PARIS (AP) — Crowds of yellow-vested protesters angry at President Emmanuel Macron and France's high taxes tried to converge on the presidential palace Saturday, some scuffling with police firing tear gas, amid exceptional security measures aimed at preventing a repeat of last week's rioting.
Blue armored vehicles beneath the Arc de Triomphe and rows of helmeted, thickly protected riot police blocked the demonstrators' passage down the Champs-Elysees avenue toward the heart of presidential power. A ring of steel surrounded the Elysee Palace itself as police stationed trucks and reinforced steel barriers in streets throughout the entire neighborhood.
Prized Paris monuments and normally bustling shopping meccas were locked down at the height of the holiday shopping season. The Eiffel Tower and Louvre Museum were among tourist attractions that remained closed, fearing damage after rioting and looting last Saturday that saw 130 people injured.
The grassroots movement began as resistance against a rise in taxes for diesel and gasoline, but quickly expanded to encompass frustration at stagnant incomes, the growing cost of living and other grievances. Macron agreed to abandon the fuel tax hike, but that hasn't defused the anger, embodied by the fluorescent safety vests that French motorists are required to keep in their cars.
While scattered scuffles broke out Saturday around central Paris, the action seemed less violent overall at midday than at the same time a week ago, when crowds defaced the Arc de Triomphe, one of the city's most revered monuments, and rampaged in the surrounding high-end neighborhood.
After two weekends of violence in Paris that made the authorities look powerless to secure their capital, police went into overdrive Saturday to keep a lid on unrest.
Police frisked people or searched bags every hundred meters or so throughout central Paris, and confiscated gas masks and protective goggles from Associated Press journalists.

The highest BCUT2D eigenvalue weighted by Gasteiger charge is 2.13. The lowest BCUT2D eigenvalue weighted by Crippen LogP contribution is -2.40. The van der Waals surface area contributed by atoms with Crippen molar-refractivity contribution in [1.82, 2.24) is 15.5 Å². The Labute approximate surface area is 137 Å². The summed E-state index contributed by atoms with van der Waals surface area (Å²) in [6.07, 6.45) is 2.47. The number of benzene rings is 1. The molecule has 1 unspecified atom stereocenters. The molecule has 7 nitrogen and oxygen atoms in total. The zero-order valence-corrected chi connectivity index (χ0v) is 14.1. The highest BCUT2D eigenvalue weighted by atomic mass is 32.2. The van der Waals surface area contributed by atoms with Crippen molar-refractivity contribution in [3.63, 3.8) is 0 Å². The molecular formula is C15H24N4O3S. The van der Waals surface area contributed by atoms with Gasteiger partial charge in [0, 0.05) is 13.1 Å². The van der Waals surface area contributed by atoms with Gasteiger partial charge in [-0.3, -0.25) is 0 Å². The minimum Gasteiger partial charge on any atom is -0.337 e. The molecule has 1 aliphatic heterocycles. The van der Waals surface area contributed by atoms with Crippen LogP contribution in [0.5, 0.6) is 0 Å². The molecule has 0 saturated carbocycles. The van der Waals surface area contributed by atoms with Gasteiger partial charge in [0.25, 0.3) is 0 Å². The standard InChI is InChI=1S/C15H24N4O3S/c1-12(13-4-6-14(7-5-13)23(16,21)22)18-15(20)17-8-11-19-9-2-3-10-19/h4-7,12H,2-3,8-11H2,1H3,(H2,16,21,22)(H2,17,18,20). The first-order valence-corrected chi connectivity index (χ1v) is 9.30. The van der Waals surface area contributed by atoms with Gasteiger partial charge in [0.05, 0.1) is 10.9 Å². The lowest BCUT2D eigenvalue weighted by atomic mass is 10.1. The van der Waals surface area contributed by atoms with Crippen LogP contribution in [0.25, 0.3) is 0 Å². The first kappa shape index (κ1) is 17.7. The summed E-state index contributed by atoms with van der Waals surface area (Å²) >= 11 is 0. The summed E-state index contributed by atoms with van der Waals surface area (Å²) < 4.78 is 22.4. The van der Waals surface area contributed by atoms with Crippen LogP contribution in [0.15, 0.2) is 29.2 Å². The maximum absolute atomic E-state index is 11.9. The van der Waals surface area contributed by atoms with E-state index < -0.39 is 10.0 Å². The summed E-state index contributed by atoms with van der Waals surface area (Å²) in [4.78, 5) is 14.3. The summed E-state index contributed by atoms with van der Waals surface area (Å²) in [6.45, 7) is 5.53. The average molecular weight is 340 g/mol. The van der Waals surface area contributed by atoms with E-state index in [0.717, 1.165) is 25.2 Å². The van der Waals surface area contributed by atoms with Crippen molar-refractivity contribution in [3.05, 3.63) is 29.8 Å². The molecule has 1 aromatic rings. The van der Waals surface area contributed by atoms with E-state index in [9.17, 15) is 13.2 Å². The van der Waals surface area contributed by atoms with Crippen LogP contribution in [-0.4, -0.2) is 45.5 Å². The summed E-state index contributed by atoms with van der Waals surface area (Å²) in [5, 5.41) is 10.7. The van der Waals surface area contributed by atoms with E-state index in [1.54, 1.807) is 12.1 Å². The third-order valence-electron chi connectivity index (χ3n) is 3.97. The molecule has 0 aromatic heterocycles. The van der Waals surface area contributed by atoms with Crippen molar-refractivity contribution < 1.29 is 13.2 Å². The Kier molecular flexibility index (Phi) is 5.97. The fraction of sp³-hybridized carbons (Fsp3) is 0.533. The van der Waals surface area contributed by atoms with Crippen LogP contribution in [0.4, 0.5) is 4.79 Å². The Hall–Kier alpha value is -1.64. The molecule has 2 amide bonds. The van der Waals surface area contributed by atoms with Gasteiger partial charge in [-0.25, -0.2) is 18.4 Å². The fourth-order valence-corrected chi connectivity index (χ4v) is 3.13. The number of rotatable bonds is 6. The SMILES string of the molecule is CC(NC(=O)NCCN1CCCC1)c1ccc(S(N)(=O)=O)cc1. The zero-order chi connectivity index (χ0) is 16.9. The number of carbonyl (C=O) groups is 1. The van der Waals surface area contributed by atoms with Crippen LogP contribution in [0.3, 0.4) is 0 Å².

Protesters who came to Paris from Normandy described seeing officers block yellow-vested passengers from boarding at stops along their route. The national gendarme service posted a video on Twitter of police tackling a protester and confiscating his dangerous material, which appeared to be primarily a tennis racket.
Macron's government had warned that the yellow vest protests had created a "monster" and that the Paris actions would be hijacked by radicalized and rebellious crowds and become the most dangerous yet after three weeks of demonstrations.
Demonstrators waving French flags and wearing the movement's signature neon vests gathered before dawn Saturday near the Arc de Triomphe, then tried to march down the Champs-Elysees toward the presidential palace. Blocked by police, they tried other routes. Protesters threw flares and other projectiles, and were repeatedly pushed back by tear gas.
Groups in yellow vests also gathered near the iconic Bastille plaza and a few other spots around Paris. The city subway system was shut down in the center of town.
By midday, more than 500 had been detained in Paris, according to a Paris police spokeswoman. No injuries have been reported.
Authorities deployed barricade-busting armored vehicles and 8,000 police in the capital alone; nationwide, some 89,000 security forces fanned out to deter or confront troublemakers expected at multiple protests.
Many members of the protest movement are calling for calm, and some struck a conciliatory tone after meeting the prime minister Friday night.
But that didn't deter many people from trying to march on the presidential palace Saturday.
"We are here to tell (Macron) our discontent. Me, I'm not here to break things because I have four children so I am going to try to be safe for them because they are afraid," protester Myriam Diaz told the Associated Press. "But I still want to be here to say 'Stop, that's enough, this has to stop.'"
The movement has no clear leaders, and past protests have attracted extremists who hurled projectiles at police.
Interior Minister Christophe Castaner urged calm. "I ask the yellow vests that want to bring about a peaceful message to not go with the violent people. We know that the violent people are only strong because they hide themselves within the yellow vests, which hampers the security forces," he said Saturday.
Macron himself, the target of the protesters' ire, has been largely invisible in recent days, leaving his prime minister and government to try to negotiate with protesters.
Four people have been killed in accidents since the unrest began Nov. 17. Christmas markets, national soccer matches and countless other events have been canceled or hurt by the protests.
Parts of Paris looked like they were bracing for a hurricane, with boards on windows covering up the Christmas decorations. Police removed any materials from the streets that could be used as weapons, especially at construction sites in high-risk areas.
Protesters also blocked roads, roundabouts and tollbooths elsewhere in France. Offshoot movements have emerged elsewhere, and yellow-vest protests were held Saturday in Belgium and the Netherlands.
Srdjan Nedeljkovic, Philippe Marion and Milos Krivokapic contributed.